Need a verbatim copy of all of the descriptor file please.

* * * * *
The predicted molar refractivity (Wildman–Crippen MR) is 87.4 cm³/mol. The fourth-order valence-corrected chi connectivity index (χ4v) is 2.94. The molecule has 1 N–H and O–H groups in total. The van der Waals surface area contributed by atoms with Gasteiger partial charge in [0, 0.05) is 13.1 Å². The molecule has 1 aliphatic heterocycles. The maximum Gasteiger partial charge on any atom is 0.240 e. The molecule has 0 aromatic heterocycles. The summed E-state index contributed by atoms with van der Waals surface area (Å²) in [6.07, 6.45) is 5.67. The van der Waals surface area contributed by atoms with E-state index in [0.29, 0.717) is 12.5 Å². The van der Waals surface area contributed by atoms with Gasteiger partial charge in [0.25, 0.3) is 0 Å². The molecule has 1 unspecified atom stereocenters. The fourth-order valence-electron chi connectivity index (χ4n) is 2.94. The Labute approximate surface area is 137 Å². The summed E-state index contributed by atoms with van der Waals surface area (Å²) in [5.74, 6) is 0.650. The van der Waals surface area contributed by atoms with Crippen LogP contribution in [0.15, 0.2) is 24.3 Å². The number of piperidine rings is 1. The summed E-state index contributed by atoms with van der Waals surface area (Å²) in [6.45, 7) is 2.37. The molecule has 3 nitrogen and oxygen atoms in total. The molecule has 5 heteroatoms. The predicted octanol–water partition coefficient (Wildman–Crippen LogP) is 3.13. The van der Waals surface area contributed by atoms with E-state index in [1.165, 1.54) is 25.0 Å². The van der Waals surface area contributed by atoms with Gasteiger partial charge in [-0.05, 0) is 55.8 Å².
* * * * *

The predicted molar refractivity (Wildman–Crippen MR) is 87.4 cm³/mol. The fourth-order valence-corrected chi connectivity index (χ4v) is 2.94. The molecule has 1 N–H and O–H groups in total. The van der Waals surface area contributed by atoms with Gasteiger partial charge in [0, 0.05) is 13.1 Å². The molecule has 1 aliphatic heterocycles. The maximum Gasteiger partial charge on any atom is 0.240 e. The molecule has 0 aromatic heterocycles. The summed E-state index contributed by atoms with van der Waals surface area (Å²) in [6.07, 6.45) is 5.67. The van der Waals surface area contributed by atoms with E-state index in [0.29, 0.717) is 12.5 Å². The van der Waals surface area contributed by atoms with Gasteiger partial charge in [0.25, 0.3) is 0 Å². The molecule has 1 unspecified atom stereocenters. The fourth-order valence-electron chi connectivity index (χ4n) is 2.94. The Labute approximate surface area is 137 Å². The summed E-state index contributed by atoms with van der Waals surface area (Å²) in [5.74, 6) is 0.650. The van der Waals surface area contributed by atoms with Crippen LogP contribution in [0.15, 0.2) is 24.3 Å². The number of piperidine rings is 1. The summed E-state index contributed by atoms with van der Waals surface area (Å²) in [6.45, 7) is 2.37. The molecule has 3 nitrogen and oxygen atoms in total. The molecule has 5 heteroatoms. The predicted octanol–water partition coefficient (Wildman–Crippen LogP) is 3.13. The van der Waals surface area contributed by atoms with E-state index in [1.165, 1.54) is 25.0 Å². The van der Waals surface area contributed by atoms with Gasteiger partial charge in [-0.05, 0) is 55.8 Å².